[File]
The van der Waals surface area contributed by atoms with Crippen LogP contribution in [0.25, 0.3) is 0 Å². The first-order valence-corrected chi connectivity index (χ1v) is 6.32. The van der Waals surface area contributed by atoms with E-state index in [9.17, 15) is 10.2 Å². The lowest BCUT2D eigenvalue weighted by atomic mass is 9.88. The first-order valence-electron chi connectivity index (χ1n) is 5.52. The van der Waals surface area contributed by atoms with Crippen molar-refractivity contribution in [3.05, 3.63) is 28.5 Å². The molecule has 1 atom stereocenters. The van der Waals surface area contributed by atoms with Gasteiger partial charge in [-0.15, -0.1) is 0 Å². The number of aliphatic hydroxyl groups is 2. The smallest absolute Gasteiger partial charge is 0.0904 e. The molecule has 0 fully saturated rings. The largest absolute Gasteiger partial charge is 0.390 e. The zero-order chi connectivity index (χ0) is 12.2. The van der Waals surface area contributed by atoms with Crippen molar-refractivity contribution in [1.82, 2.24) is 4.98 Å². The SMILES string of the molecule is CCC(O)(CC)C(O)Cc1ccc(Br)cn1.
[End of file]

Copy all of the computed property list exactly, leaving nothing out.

The van der Waals surface area contributed by atoms with Crippen LogP contribution in [0.25, 0.3) is 0 Å². The first-order valence-corrected chi connectivity index (χ1v) is 6.32. The van der Waals surface area contributed by atoms with E-state index in [9.17, 15) is 10.2 Å². The lowest BCUT2D eigenvalue weighted by atomic mass is 9.88. The first-order valence-electron chi connectivity index (χ1n) is 5.52. The van der Waals surface area contributed by atoms with Crippen molar-refractivity contribution in [3.05, 3.63) is 28.5 Å². The molecule has 1 atom stereocenters. The van der Waals surface area contributed by atoms with Gasteiger partial charge in [-0.15, -0.1) is 0 Å². The number of aliphatic hydroxyl groups is 2. The smallest absolute Gasteiger partial charge is 0.0904 e. The molecule has 0 fully saturated rings. The largest absolute Gasteiger partial charge is 0.390 e. The zero-order chi connectivity index (χ0) is 12.2. The van der Waals surface area contributed by atoms with Crippen molar-refractivity contribution in [1.82, 2.24) is 4.98 Å². The SMILES string of the molecule is CCC(O)(CC)C(O)Cc1ccc(Br)cn1.